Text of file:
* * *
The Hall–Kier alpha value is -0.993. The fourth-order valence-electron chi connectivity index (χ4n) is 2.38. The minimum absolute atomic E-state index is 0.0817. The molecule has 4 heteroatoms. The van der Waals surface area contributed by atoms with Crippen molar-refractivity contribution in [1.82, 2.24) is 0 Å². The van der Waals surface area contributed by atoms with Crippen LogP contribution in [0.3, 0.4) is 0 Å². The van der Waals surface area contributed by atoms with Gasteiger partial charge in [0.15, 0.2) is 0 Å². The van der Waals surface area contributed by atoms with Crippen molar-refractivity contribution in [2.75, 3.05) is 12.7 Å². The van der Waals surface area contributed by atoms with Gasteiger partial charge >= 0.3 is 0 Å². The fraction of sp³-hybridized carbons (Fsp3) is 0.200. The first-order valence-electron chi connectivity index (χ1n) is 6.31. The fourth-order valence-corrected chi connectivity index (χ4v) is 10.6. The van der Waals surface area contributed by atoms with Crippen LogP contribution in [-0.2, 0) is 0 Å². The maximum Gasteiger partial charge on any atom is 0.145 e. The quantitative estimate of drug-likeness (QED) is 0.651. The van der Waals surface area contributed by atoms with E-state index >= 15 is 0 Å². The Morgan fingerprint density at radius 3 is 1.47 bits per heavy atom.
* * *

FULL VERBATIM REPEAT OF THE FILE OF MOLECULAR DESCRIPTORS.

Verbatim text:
The Hall–Kier alpha value is -0.993. The fourth-order valence-electron chi connectivity index (χ4n) is 2.38. The minimum absolute atomic E-state index is 0.0817. The molecule has 4 heteroatoms. The van der Waals surface area contributed by atoms with Crippen molar-refractivity contribution in [1.82, 2.24) is 0 Å². The van der Waals surface area contributed by atoms with Crippen LogP contribution in [0.3, 0.4) is 0 Å². The van der Waals surface area contributed by atoms with Gasteiger partial charge in [0.15, 0.2) is 0 Å². The van der Waals surface area contributed by atoms with Crippen molar-refractivity contribution in [2.75, 3.05) is 12.7 Å². The van der Waals surface area contributed by atoms with Gasteiger partial charge >= 0.3 is 0 Å². The fraction of sp³-hybridized carbons (Fsp3) is 0.200. The first-order valence-electron chi connectivity index (χ1n) is 6.31. The fourth-order valence-corrected chi connectivity index (χ4v) is 10.6. The van der Waals surface area contributed by atoms with Crippen LogP contribution in [-0.2, 0) is 0 Å². The maximum Gasteiger partial charge on any atom is 0.145 e. The quantitative estimate of drug-likeness (QED) is 0.651. The van der Waals surface area contributed by atoms with E-state index >= 15 is 0 Å². The Morgan fingerprint density at radius 3 is 1.47 bits per heavy atom.